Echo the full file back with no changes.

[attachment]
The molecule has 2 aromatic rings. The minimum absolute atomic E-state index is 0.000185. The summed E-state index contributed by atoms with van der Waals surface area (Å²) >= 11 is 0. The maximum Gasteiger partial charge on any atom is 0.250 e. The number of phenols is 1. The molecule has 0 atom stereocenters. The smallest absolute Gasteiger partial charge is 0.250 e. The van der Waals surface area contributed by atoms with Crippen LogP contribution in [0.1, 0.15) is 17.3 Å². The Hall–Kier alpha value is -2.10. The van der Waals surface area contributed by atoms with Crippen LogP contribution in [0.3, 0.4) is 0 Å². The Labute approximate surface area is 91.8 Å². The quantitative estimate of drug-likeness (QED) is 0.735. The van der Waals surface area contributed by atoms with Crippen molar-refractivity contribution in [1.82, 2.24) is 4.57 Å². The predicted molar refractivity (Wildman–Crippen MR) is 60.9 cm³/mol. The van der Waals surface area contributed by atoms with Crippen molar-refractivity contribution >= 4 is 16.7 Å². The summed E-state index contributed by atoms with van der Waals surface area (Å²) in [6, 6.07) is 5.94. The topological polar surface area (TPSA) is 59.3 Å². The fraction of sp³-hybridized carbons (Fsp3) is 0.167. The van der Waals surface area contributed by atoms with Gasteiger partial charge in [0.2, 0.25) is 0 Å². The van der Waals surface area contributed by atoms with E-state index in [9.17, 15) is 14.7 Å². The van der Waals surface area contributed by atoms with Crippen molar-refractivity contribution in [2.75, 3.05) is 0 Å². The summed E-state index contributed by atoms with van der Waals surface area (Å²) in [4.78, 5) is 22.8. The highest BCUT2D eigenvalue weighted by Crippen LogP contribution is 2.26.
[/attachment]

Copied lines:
The molecule has 2 aromatic rings. The minimum absolute atomic E-state index is 0.000185. The summed E-state index contributed by atoms with van der Waals surface area (Å²) >= 11 is 0. The maximum Gasteiger partial charge on any atom is 0.250 e. The number of phenols is 1. The molecule has 0 atom stereocenters. The smallest absolute Gasteiger partial charge is 0.250 e. The van der Waals surface area contributed by atoms with Crippen LogP contribution in [0.1, 0.15) is 17.3 Å². The Hall–Kier alpha value is -2.10. The van der Waals surface area contributed by atoms with Crippen LogP contribution in [0.3, 0.4) is 0 Å². The Labute approximate surface area is 91.8 Å². The quantitative estimate of drug-likeness (QED) is 0.735. The van der Waals surface area contributed by atoms with Crippen molar-refractivity contribution in [1.82, 2.24) is 4.57 Å². The predicted molar refractivity (Wildman–Crippen MR) is 60.9 cm³/mol. The van der Waals surface area contributed by atoms with Crippen molar-refractivity contribution >= 4 is 16.7 Å². The summed E-state index contributed by atoms with van der Waals surface area (Å²) in [6, 6.07) is 5.94. The topological polar surface area (TPSA) is 59.3 Å². The fraction of sp³-hybridized carbons (Fsp3) is 0.167. The van der Waals surface area contributed by atoms with Gasteiger partial charge in [0.2, 0.25) is 0 Å². The van der Waals surface area contributed by atoms with E-state index in [9.17, 15) is 14.7 Å². The van der Waals surface area contributed by atoms with Crippen molar-refractivity contribution in [2.75, 3.05) is 0 Å². The summed E-state index contributed by atoms with van der Waals surface area (Å²) in [4.78, 5) is 22.8. The highest BCUT2D eigenvalue weighted by Crippen LogP contribution is 2.26.